If anyone knows a great photo / video app for the Lumia 900 that fixes this problem, lemme know.

I’ll be looking for one as well because I don’t think the hardware is the issue here, it’s packing an 8MP camera with a Carl Zeiss lens so it should be shooting like a dream.



I found the same thing when trying to record sound with the Lumia 900. It doesn’t come with a native sound recording app, so I used OneNote, which comes with Outlook on the Lumia 900.

OneNote allows you to record voice notes but the sound quality sounds like you were speaking into a tin can with a string attached to a second can your neighbour three houses down was holding to his ear.

I downloaded the “Pocket Recorder” app from the Windows Phone Marketplace and magically fixed the problem in less than 5 mins.

So to sum up, I’m still very much into the Lumia 900. She’s sexy, laughs at all my jokes, is seriously low maintenance and moves fast.



If the Lumia 900 were a girl she’d have a mind like a diamond, and you bet your ass, she’d know what’s best.

She’d wear shoes that cut and have eyes that burn like cigarettes Winking smile

More on the Lumia 900 next week.

Later Party People.



Nokia Lumia 900 First Impressions

nokia-lumia-900A couple of months ago I wrote a series of reviews about the Nokia 800 which, if you want to kill a good 20 mins, you can read here, here, here and here.

I quickly became inhumanly attached to the Lumia 800 and at the end of the review period, I felt like I was losing a limb when I had to return it.

So when the kind folks at Nokia contacted me about reviewing the Lumia 900, I jumped at the opportunity to sink my teeth into this new addition to the Nokia Windows Phone family.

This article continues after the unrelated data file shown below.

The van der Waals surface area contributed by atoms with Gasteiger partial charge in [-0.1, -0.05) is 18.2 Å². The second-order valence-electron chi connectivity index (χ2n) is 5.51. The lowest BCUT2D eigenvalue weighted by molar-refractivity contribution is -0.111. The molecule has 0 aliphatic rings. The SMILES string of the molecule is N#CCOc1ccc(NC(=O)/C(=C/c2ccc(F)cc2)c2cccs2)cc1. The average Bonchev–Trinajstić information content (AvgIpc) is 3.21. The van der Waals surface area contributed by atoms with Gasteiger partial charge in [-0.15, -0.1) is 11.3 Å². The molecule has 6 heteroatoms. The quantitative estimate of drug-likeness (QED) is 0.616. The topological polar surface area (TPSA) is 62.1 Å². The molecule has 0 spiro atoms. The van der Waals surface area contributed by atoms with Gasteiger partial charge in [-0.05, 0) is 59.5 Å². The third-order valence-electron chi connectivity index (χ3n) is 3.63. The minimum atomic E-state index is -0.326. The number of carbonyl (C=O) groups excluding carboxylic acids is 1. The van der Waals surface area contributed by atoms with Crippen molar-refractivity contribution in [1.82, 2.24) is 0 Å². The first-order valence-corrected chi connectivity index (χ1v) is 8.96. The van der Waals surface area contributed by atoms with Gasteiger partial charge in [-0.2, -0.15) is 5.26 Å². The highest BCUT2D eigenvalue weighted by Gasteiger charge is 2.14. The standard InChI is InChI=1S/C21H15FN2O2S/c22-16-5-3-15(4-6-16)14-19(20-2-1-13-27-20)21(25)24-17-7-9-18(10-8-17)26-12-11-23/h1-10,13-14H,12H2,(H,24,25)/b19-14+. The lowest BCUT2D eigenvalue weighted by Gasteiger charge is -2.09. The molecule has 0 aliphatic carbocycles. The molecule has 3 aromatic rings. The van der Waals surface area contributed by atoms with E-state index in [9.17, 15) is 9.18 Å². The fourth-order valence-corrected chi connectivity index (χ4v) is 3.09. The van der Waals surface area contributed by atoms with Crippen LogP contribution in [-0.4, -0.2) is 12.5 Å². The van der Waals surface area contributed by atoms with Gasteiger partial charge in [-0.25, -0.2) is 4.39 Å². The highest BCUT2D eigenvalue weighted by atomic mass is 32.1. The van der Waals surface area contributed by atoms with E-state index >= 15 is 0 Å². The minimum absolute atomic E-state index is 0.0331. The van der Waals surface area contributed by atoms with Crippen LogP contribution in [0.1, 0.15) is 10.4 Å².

This review is just going to touch on my first impressions setting up and using the phone, I’ll get into more detail over the next few weeks.

The first thing that struck me about the Lumia 900 is how impressively huge it is.



If you compare the phone size wise to the Lumia 800, the Lumia 900 is 127.8 x 68.5mm where as the Lumia 800 is 116.5 x 61.2mm. So the Lumia 900 is basically a centimetre taller and half a centimetre wider than its predecessor.

Doesn’t sound like much, but have a look at the two in a side-by-side comparison and the difference is massive.



It’s a far cry from a Galaxy Note, but I must admit when I first saw how much bigger it is compared to the Lumia 800, I thought they may have taken things a bit far.

However, after a couple of days of use I quickly got used to the increased screen size and found that it makes things like browsing (which was an issue with me on the Lumia 800) and basic menu and app navigation pretty slick.

Also, viewing pictures and videos is a whole other experience with this phone. The 480 x 800 pixel screen means images are crisp and clear and the few experiments I’ve done so far with streaming video from YouTube have produced some impressive results thanks to the device’s download speeds which are nearly 2x faster than the Lumia 800.



There are a shiteload of similarities between the Lumia 800 and the Lumia 900 though so a lot of the stuff I covered in my Lumia 800 review will apply to the Lumia 900, but the longer I use this phone, the more subtle differences I pick up.

At this stage, I’d say that the Lumia 900 is more suited for people who want a smart phone that browses like a demon, handles multimedia content with ease and streamlines all your email and social media accounts so that communicating with your contacts as easy as falling off a piece of cake.

I’ll post more thoughts on this phone next week, but needless to say my initial impression has been very positive, but let’s see how the Lumia 900 holds up once I start seeing what this bad boy is really capable of.